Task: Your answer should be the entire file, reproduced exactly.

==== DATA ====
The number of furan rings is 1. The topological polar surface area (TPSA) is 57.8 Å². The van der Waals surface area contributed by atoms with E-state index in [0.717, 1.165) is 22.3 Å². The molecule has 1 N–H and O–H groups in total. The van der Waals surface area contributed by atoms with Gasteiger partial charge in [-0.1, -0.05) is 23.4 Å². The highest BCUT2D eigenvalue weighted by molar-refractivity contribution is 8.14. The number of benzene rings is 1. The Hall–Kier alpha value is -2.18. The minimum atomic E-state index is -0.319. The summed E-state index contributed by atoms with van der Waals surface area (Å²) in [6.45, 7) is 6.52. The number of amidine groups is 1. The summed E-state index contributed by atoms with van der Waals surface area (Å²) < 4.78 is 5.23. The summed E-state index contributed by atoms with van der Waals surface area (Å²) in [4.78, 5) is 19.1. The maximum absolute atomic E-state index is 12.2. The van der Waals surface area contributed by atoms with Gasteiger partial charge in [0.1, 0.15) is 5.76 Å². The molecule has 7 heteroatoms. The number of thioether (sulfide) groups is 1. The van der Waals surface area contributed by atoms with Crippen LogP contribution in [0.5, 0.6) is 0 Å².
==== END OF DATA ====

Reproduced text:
The number of furan rings is 1. The topological polar surface area (TPSA) is 57.8 Å². The van der Waals surface area contributed by atoms with E-state index in [0.717, 1.165) is 22.3 Å². The molecule has 1 N–H and O–H groups in total. The van der Waals surface area contributed by atoms with Gasteiger partial charge in [-0.1, -0.05) is 23.4 Å². The highest BCUT2D eigenvalue weighted by molar-refractivity contribution is 8.14. The number of benzene rings is 1. The Hall–Kier alpha value is -2.18. The minimum atomic E-state index is -0.319. The summed E-state index contributed by atoms with van der Waals surface area (Å²) in [6.45, 7) is 6.52. The number of amidine groups is 1. The summed E-state index contributed by atoms with van der Waals surface area (Å²) < 4.78 is 5.23. The summed E-state index contributed by atoms with van der Waals surface area (Å²) in [4.78, 5) is 19.1. The maximum absolute atomic E-state index is 12.2. The van der Waals surface area contributed by atoms with Gasteiger partial charge in [0.1, 0.15) is 5.76 Å². The molecule has 7 heteroatoms. The number of thioether (sulfide) groups is 1. The van der Waals surface area contributed by atoms with Crippen LogP contribution in [0.5, 0.6) is 0 Å².